Besides being iconic golfers, what do Rory McIlroy, Adam Scott, Sergio Garcia or Tiger Woods have in common? The obvious answer is they are all as fit as a fiddle. Golf is an exacting sport that demands physical and mental equanimity along with precision and focus. Principally, you need to be fit to play the sport and to meet the consequential demands. Earnestly then, your golfing mantra ought to wisely decree: “be fit to play golf and not play golf to be fit”.

Essentially, fitness is inseparable with a satisfying game of golf. In commemoration, we complement your fitness priorities with the Kettler Golf Series. Designed and produced through German-quality standards, golfers would be able to select from must-haves such as exercise bikes, crosstrainers and treadmills. These are great cardio equipment and go a long way toward enhancing your endurance and stamina.

Working out amid the comforts of home, Kettler also avails for a spectrum of accessories covering virtually all your conceivable needs. Accordingly and as popularity for golf surges, the Kettler Golf Series winning elements would pointedly appeal to the tastes and budgets of a wide swathe of golfers by resourcefully serving their needs.

Why is fitness instrumental in golfing? 

Visualise this. You would like to enjoy a gratifying 18-hole game but is your fitness level up for it? Or are you planning to treat it as a walking exercise with frequent inconsistent breaks? Let’s face it. Exercise yields the best results when it’s repetitively consistent rather than interjectorily accumulative.

For 18-hole, you’d have walked some 9 kilometres by the time you are done. Some golfers may feel slouched midway through or at the end; while some may still have energy to spare. Some might opt for a 9-hole instead to tone down on the physical and mental demands. In a crux, your performance and enjoyment would be largely reliant on your fitness level.

 Ron Kaspriske of Inside Golf of Australia has this to say: “Prior to the round, you have things like walking from the car park to the proshop, wandering through the clubhouse, walking to the practice tee, walking around the putting green, etc. Once you tee off, the real walking begins. But aside from the Tee-to-Green scorecard length, there are many additional distances you may cover: 18 return trips between your buggy and the tee box, and 18 more to/from the greens.  Land in a bunker and you will find yourself walking to a rake, playing the shot, backtracking your way out as you rake, etc.”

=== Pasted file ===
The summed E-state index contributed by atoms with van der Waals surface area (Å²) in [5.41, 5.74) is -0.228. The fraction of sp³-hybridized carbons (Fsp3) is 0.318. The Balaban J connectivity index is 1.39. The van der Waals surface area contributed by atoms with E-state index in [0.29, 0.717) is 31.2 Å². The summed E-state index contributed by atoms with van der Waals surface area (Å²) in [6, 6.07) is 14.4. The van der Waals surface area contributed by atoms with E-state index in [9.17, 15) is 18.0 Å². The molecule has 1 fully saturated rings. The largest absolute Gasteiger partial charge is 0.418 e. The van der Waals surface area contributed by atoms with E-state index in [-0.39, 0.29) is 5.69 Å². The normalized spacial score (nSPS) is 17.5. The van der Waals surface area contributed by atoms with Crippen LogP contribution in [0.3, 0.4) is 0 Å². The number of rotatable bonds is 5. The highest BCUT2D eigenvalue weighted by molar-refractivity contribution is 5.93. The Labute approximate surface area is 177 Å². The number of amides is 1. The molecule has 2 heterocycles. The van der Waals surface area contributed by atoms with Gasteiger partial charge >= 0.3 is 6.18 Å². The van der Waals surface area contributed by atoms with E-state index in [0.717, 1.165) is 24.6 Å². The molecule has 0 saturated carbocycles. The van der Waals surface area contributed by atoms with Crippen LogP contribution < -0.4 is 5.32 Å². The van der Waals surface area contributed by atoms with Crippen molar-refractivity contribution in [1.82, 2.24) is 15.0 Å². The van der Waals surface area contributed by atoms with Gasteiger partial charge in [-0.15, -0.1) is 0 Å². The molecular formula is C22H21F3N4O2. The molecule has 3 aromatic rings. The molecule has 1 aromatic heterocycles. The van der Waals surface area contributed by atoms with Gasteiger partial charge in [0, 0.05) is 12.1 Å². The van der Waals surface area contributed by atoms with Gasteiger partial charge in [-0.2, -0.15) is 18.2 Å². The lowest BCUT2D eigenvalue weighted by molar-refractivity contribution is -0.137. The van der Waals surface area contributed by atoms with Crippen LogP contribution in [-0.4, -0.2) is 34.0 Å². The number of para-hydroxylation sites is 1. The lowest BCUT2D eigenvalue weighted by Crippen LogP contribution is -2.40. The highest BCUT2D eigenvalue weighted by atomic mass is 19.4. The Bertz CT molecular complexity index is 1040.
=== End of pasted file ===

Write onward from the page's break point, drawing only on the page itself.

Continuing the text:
“As you approach a green, many players will circle the green to determine the break for a putt. Miss a putt (or three), and you will walk even more.  Then there are things like walking from the green to the next tee; or walking from the 9th green to the clubhouse for a coffee or restroom break. And then there is the biggie: what if you or your playing partner(s) lose a ball (or a dozen) during the round? Depending on your particular “search pattern”, you may walk back and forth across a 30m stretch of area many times. It all adds up.” “During a standard 18-hole round (measuring the distance walked from the first tee through to the 18th green) each golfer in our test walked around 8.5km. When we added the off-course measurements (Carpark, clubhouse, practice area) the total was closer to a whopping 9.5km!”


Illustration credit – Inside Golf

Fatigue or tiredness can damper the quality of your game just as being fit can heighten your level of enjoyment. You ought to be steadfast in your focus and concentration and still feel great after a game. Therefore, fitness empowers you in more ways than one and it will do well for you to rise up to the occasion. So join in the fun and do some workouts. It counts whether you have a great or a merely-satisfactory game of golf.

Fitness matters in golf and it matters a great deal!